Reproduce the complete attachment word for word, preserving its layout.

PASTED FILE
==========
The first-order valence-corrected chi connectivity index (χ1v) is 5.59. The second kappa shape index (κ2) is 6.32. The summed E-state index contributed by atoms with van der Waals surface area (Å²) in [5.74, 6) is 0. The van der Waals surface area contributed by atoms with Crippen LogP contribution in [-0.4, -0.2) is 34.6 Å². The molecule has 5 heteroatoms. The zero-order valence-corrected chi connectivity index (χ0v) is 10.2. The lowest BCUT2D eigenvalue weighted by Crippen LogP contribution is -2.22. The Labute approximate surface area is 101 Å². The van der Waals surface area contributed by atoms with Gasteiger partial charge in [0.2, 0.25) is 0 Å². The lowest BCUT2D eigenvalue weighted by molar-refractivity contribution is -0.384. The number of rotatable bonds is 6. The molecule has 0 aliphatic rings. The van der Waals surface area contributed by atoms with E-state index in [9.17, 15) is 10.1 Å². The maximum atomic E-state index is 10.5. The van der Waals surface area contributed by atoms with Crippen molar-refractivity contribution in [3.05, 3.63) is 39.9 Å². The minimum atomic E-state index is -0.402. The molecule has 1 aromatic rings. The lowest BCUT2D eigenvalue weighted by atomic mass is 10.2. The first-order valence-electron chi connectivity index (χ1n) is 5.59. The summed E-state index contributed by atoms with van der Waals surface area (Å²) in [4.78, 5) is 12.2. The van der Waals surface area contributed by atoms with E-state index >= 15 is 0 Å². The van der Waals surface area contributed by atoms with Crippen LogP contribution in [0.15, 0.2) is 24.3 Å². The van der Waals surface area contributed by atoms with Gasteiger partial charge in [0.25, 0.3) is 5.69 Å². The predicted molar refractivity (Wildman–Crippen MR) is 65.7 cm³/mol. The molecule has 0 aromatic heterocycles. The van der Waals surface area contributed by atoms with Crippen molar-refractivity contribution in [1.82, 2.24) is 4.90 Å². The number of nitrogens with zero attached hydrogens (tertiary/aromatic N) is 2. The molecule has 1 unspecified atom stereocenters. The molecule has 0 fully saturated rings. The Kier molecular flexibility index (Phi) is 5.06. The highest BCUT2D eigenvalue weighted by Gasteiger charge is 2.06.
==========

The first-order valence-corrected chi connectivity index (χ1v) is 5.59. The second kappa shape index (κ2) is 6.32. The summed E-state index contributed by atoms with van der Waals surface area (Å²) in [5.74, 6) is 0. The van der Waals surface area contributed by atoms with Crippen LogP contribution in [-0.4, -0.2) is 34.6 Å². The molecule has 5 heteroatoms. The zero-order valence-corrected chi connectivity index (χ0v) is 10.2. The lowest BCUT2D eigenvalue weighted by Crippen LogP contribution is -2.22. The Labute approximate surface area is 101 Å². The van der Waals surface area contributed by atoms with Gasteiger partial charge in [0.2, 0.25) is 0 Å². The lowest BCUT2D eigenvalue weighted by molar-refractivity contribution is -0.384. The number of rotatable bonds is 6. The molecule has 0 aliphatic rings. The van der Waals surface area contributed by atoms with E-state index in [9.17, 15) is 10.1 Å². The maximum atomic E-state index is 10.5. The van der Waals surface area contributed by atoms with Crippen molar-refractivity contribution in [3.05, 3.63) is 39.9 Å². The minimum atomic E-state index is -0.402. The molecule has 1 aromatic rings. The lowest BCUT2D eigenvalue weighted by atomic mass is 10.2. The first-order valence-electron chi connectivity index (χ1n) is 5.59. The summed E-state index contributed by atoms with van der Waals surface area (Å²) in [4.78, 5) is 12.2. The van der Waals surface area contributed by atoms with E-state index >= 15 is 0 Å². The van der Waals surface area contributed by atoms with Crippen LogP contribution in [0.15, 0.2) is 24.3 Å². The van der Waals surface area contributed by atoms with Gasteiger partial charge in [0.25, 0.3) is 5.69 Å². The predicted molar refractivity (Wildman–Crippen MR) is 65.7 cm³/mol. The molecule has 0 aromatic heterocycles. The van der Waals surface area contributed by atoms with Crippen molar-refractivity contribution in [1.82, 2.24) is 4.90 Å². The number of nitrogens with zero attached hydrogens (tertiary/aromatic N) is 2. The molecule has 1 unspecified atom stereocenters. The molecule has 0 fully saturated rings. The Kier molecular flexibility index (Phi) is 5.06. The highest BCUT2D eigenvalue weighted by Gasteiger charge is 2.06.